Beginning in the summer of 1965, 3/4 (Third Bn, 4th Marines) were faced with an expanding tactical area of operational responsibility (TAOR) and shrinking numbers due to insufficient replacements coming in to fill combat losses. As a result, the Marines began working directly with the Popular Forces, local militias made up of old men and boys too young to be drafted into the Army of the Republic of Vietnam. The plan was approved by General Lewis Walt, the commander of III Marine Amphibious Force and overall Marine Commander in Vietnam at the time, as well as General Nguyen Van Chuan, the local ARVN commander. The Marines were given operational control of the PF platoons near Phu Bai.
Working directly with the PF were General Walt and Lt. General Victor Krulak, both veterans of the Banana Wars in Central America in the ’30s. The Banana Wars were instrumental in the formation of Marine “Small Wars” doctrine, codified in the “Small Wars Manual,” which remained the Marine counter-insurgency manual until it was replaced by FM 8-2, “Counter-Guerrilla Operations.”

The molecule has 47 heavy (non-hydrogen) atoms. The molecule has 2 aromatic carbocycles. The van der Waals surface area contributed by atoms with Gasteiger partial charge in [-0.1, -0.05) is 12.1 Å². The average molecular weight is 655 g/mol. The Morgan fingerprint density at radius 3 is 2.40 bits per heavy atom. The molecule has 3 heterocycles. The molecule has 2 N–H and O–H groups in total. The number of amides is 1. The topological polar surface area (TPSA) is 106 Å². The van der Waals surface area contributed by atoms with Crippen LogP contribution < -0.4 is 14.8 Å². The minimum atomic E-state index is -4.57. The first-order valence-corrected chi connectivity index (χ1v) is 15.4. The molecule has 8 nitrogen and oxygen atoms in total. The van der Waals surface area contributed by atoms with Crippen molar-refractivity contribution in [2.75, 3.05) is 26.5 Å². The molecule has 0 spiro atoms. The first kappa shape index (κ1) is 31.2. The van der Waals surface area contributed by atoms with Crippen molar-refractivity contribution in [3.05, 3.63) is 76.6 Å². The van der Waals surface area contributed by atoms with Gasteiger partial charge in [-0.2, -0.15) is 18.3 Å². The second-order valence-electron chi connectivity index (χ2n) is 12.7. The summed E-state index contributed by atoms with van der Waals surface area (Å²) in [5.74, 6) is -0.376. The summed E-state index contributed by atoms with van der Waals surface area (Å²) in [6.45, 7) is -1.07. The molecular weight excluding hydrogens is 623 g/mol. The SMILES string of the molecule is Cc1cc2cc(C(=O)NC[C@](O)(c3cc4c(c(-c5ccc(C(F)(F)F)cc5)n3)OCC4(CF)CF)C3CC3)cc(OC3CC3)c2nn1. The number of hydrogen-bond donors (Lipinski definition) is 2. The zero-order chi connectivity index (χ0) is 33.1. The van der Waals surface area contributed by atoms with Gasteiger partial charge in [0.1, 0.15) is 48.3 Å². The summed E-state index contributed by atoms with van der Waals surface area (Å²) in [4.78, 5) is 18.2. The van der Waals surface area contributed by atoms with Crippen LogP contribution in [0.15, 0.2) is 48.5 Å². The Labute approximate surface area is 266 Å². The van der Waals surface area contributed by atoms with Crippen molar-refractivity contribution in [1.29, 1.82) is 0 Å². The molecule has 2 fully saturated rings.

From its beginning, the combination of Marines and local Popular Forces were referred to as the Combined Action Program (CAP). Under the CAP-Platoon concept, a squad-sized element of Marines was combined with a platoon of PF in a local Vietnamese village. These Marines would stay in place for a long time; an entire year or more was not unheard of. They lived with the people of the village and worked with the Popular Forces to secure the village and the surrounding area.
The initial experiment was limited to picked volunteers from 3/4, and began in August, 1965. There were seven CAP Platoons across I Corps by January, 1966. While it may have begun as a stopgap measure to adjust for the difficulties that 3/4 was facing with its expanding TAOR, it also reflected General Walt’s closeness to the Marine Corps’ Small-Wars Doctrine. From the Small Wars Manual: